The Pietroasele Treasure (or the Petrossa Treasure), nicknamed “The hatching hen and the golden chicken”, is the name given to a hoard of gold artifacts discovered in 1837 in an ancient grave in Pietroasele, Buzău County, Romania.
The treasure was discovered by two peasants from the village of Pietroasele, Ion Lemnaru and his father-in-law Stan Avram while cutting limestone in a quarry for the building of a bridge.
The two men discovered a hoard of 22 gold artifacts including one large eagle-headed fibula (a brooch or pin used to fasten garments), a patera (a shallow bowl with carved figures of what appear to be Gothic gods, used for libations), a large tray, a pitcher, a neck ring with a Runic inscription (known as the Ring of Pietroasele) and two other necklaces.
It has been reported that the two peasants kept the gold objects and then sold them to an Albanian businessman named Verussi. Verussi smashed the items into smaller pieces to make them more compact and easier to hide in order to sell them, avoiding any detection by the authorities during transport.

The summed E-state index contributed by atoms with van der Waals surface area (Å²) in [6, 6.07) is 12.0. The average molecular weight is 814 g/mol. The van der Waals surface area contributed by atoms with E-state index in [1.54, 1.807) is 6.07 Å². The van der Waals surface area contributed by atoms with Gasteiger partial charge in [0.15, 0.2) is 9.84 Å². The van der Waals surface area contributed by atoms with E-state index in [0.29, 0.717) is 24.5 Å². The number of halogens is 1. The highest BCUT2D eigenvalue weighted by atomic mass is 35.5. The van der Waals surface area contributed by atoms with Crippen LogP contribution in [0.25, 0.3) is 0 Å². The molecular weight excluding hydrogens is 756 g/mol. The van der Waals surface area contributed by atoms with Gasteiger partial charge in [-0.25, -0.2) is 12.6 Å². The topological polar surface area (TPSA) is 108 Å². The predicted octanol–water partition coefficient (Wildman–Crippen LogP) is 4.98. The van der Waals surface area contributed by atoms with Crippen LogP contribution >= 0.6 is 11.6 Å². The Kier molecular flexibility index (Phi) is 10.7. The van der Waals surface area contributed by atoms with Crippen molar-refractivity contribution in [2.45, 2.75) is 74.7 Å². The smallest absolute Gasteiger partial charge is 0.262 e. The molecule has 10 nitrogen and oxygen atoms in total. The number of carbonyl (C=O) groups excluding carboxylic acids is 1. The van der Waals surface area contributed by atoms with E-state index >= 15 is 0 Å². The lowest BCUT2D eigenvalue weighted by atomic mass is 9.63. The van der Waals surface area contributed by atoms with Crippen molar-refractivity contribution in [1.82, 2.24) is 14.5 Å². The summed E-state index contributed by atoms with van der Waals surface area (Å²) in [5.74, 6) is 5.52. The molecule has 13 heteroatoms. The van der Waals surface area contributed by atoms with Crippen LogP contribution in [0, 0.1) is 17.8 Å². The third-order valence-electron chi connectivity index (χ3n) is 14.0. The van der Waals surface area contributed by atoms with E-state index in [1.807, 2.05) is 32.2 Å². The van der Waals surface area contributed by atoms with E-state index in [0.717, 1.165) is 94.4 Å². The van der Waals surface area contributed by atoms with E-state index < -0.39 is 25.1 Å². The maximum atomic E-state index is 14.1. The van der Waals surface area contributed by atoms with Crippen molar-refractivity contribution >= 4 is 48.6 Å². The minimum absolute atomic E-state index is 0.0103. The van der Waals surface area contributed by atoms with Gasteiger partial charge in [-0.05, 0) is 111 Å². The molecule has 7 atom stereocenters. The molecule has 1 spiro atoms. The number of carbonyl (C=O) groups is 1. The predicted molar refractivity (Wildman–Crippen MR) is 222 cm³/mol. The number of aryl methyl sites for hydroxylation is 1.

However, one year later, the information about this treasure reached the authorities of the Inland Affairs Department and the objects were seized.
In 1917, the treasure was shipped to Russia to be hidden, as German armies advanced through Romania in World War I, and returned to Romania in the 1950s.
It is assumed that the gold objects belonged to the Visigoths (migratory nomadic tribes of Germanic peoples which arrived in the region of the Black Sea by the 3rd century A.D.), dated between the late 4th century AD and early 5th century AD, then buried around the middle of the latter century.
Apart from artistic representations of deities, Gothic religious beliefs can also be seen in other aspects of the treasure. For example, the runic inscriptions of the Ring of Pietroasele (known also as the Buzău torc) shed some light on the pre-Christian religious belief of the Goths.
The ring itself is generally assumed to be of Roman-Mediterranean origin and the symbols have been identified as belonging to the Elder Futhark alphabet.
Because the inscription sustained irreparable damage shortly after its discovery, scholars aren’t able to read it with certainty and it has been subjected to various attempts at reconstruction and interpretation. It has been suggested that they were meant to provide some sort of magical protection to its wearer.
Of the twenty-two pieces (weighing 27 kg), only twelve (18,795 kg) have survived, and they are conserved at the National Museum of Romanian History, in Bucharest.